Who cares for Ukrainian wartime animals? – Hey, match!

Once upon a time there was a farmer with 10 sheep, a beekeeper with 41 hives (and turtles) and a cook with 62 birds and peacocks. And they all lived quietly in the fields and meadows of a place called Donbass.

But then came the Russian invaders from the north and east, missiles landed around them and the farmer, beekeeper and chef prepared to leave their homes, joining millions of other Ukrainians in an exodus that became the biggest crisis of immigrants to Europe since World War II.

With their owners ready to go, where would the sheep, bees (and turtles), pheasants and peacocks go?

The answer was Green Grove, a farm and ranch in a rural corner of the Ukrainian countryside that has become a sudden haven for an ever-expanding stable of war-displaced animals – and for some of the people who can not stand that part. those.

As the conflict in Ukraine entered its fourth month and the Russian army penetrated deeper into the east of the country, residents saw their lives turned upside down and their homes destroyed in heavy artillery fighting that erupted over the towns and villages of Donbasit.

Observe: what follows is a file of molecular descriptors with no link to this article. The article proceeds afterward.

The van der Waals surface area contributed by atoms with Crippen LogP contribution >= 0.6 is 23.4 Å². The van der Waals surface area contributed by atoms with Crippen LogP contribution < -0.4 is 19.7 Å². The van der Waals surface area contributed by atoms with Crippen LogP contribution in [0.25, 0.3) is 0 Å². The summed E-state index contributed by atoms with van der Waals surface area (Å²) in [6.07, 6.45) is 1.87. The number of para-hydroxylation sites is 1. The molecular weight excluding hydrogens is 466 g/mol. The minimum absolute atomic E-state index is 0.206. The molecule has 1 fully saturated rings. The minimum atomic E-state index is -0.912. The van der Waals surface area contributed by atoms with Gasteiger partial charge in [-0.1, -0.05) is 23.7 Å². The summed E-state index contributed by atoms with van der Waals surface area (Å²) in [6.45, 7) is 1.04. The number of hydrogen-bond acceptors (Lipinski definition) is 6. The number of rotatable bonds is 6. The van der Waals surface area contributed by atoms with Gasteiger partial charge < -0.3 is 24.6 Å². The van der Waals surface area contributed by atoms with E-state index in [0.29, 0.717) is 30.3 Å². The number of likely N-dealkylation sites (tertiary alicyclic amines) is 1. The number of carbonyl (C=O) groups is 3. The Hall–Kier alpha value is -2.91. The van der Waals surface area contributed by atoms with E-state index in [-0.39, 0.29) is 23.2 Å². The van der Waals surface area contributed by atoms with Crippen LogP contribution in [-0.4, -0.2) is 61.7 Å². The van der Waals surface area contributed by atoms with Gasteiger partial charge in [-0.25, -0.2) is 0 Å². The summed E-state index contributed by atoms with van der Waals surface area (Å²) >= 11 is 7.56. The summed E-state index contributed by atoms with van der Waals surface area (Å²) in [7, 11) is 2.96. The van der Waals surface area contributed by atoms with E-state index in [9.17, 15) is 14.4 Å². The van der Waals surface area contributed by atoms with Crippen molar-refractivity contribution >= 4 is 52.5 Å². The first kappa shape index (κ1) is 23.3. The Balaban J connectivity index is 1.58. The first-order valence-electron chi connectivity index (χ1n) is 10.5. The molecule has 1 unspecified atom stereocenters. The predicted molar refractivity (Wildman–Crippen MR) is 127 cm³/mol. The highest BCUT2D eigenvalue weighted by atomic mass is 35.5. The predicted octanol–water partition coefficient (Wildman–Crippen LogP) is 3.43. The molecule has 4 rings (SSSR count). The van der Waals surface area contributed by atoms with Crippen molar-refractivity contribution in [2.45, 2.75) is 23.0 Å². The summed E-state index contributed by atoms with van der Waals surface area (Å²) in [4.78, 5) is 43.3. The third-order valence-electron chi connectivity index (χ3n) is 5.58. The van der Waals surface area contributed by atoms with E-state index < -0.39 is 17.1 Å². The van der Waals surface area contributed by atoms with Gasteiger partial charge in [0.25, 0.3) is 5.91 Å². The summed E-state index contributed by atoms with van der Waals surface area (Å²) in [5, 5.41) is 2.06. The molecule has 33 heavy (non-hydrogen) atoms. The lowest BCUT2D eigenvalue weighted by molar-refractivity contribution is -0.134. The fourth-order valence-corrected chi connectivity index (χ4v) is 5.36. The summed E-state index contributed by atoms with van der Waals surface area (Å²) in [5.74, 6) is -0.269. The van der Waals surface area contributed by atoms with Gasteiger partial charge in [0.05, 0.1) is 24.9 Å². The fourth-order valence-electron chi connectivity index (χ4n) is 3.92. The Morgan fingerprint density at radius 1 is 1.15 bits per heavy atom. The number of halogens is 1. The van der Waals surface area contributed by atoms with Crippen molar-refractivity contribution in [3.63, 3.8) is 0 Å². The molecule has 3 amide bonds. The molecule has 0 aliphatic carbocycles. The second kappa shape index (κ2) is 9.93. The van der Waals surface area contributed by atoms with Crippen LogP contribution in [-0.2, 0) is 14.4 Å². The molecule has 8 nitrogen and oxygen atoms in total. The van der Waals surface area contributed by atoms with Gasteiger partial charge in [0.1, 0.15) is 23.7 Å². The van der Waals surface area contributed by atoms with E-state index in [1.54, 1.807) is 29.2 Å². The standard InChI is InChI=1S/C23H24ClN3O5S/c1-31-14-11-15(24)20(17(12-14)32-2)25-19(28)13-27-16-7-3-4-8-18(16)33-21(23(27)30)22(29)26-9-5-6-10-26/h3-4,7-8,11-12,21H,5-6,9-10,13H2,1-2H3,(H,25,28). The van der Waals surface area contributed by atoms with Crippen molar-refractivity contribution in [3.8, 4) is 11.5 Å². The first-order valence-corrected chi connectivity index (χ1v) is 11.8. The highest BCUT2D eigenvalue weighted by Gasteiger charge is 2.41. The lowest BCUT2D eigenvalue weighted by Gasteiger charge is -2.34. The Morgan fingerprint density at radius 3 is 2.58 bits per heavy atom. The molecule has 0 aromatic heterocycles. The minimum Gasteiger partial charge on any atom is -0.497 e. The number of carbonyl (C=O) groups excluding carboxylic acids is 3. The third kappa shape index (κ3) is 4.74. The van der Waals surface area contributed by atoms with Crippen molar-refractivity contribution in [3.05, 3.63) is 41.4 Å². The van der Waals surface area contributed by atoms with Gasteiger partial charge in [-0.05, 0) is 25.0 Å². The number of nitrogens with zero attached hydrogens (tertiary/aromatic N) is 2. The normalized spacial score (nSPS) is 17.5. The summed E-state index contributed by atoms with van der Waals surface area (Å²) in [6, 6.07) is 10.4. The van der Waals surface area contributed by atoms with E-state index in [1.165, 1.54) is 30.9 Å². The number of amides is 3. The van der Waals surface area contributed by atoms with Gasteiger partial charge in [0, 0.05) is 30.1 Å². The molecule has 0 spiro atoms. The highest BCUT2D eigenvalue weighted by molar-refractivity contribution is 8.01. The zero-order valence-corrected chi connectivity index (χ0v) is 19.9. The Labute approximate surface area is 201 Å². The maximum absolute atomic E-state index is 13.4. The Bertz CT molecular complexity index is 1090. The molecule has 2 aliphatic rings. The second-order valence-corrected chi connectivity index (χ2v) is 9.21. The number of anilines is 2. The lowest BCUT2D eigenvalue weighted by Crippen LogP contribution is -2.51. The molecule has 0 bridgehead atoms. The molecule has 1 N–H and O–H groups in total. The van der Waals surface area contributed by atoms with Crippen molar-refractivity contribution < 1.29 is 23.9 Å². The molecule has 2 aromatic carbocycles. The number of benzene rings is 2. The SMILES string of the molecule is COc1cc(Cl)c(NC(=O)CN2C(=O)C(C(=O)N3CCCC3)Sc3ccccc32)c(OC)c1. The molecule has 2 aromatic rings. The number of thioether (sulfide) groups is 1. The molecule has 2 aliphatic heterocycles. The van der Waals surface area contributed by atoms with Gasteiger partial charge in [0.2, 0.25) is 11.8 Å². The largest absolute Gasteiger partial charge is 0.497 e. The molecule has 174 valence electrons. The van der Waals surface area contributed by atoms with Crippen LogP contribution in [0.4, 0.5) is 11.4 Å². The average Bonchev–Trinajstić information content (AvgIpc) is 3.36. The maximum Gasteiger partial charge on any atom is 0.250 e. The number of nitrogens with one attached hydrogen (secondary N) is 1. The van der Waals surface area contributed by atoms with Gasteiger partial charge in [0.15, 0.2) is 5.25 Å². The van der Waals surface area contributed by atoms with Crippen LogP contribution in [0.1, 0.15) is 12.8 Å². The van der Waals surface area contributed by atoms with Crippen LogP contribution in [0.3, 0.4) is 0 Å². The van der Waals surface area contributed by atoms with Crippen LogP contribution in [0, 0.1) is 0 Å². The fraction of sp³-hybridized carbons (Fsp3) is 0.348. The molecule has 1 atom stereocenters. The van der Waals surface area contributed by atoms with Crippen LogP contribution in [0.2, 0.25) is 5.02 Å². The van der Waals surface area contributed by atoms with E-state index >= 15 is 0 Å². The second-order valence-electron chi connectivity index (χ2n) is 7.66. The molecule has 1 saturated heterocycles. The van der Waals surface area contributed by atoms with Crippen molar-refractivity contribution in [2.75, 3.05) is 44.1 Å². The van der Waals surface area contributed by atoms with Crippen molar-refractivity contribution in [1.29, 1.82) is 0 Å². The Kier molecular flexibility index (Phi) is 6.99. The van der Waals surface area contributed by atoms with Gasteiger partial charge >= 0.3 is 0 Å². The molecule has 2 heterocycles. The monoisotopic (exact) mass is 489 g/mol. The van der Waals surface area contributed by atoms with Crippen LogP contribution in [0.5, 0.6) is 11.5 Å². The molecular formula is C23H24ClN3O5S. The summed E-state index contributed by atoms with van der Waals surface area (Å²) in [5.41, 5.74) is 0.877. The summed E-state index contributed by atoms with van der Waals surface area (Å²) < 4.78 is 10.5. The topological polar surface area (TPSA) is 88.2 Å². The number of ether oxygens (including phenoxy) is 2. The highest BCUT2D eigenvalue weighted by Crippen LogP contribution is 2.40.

But war emergencies forced many to leave their pets behind. In the East’s open farmland, that means fewer cats, dogs, and other abandoned animals in large fenced cities like Kiev, and more of the less transportable working animals that are livelihoods if not society.

A father and son visit horses rescued from Kharkiv, Ukraine. The animal owner left the country because of the war. The horses got very nervous from the bombing and fell on the field.

(Caroline Cole / Los Angeles Times)

After arriving in the Dnipro, the central Ukrainian city that has become the main crossing point for those fleeing the east, people with animals often find their rescuers in Evgenia Molchanova, 31, the tireless woman who owns and operates Green Grove with her husband saj, Anatoliy. Pilipenko.

“When the war started, we thought we should do it because there was no shelter that could take these animals without paying,” said Molchanova, who wore white jeans and a Green Grove blouse and shirt.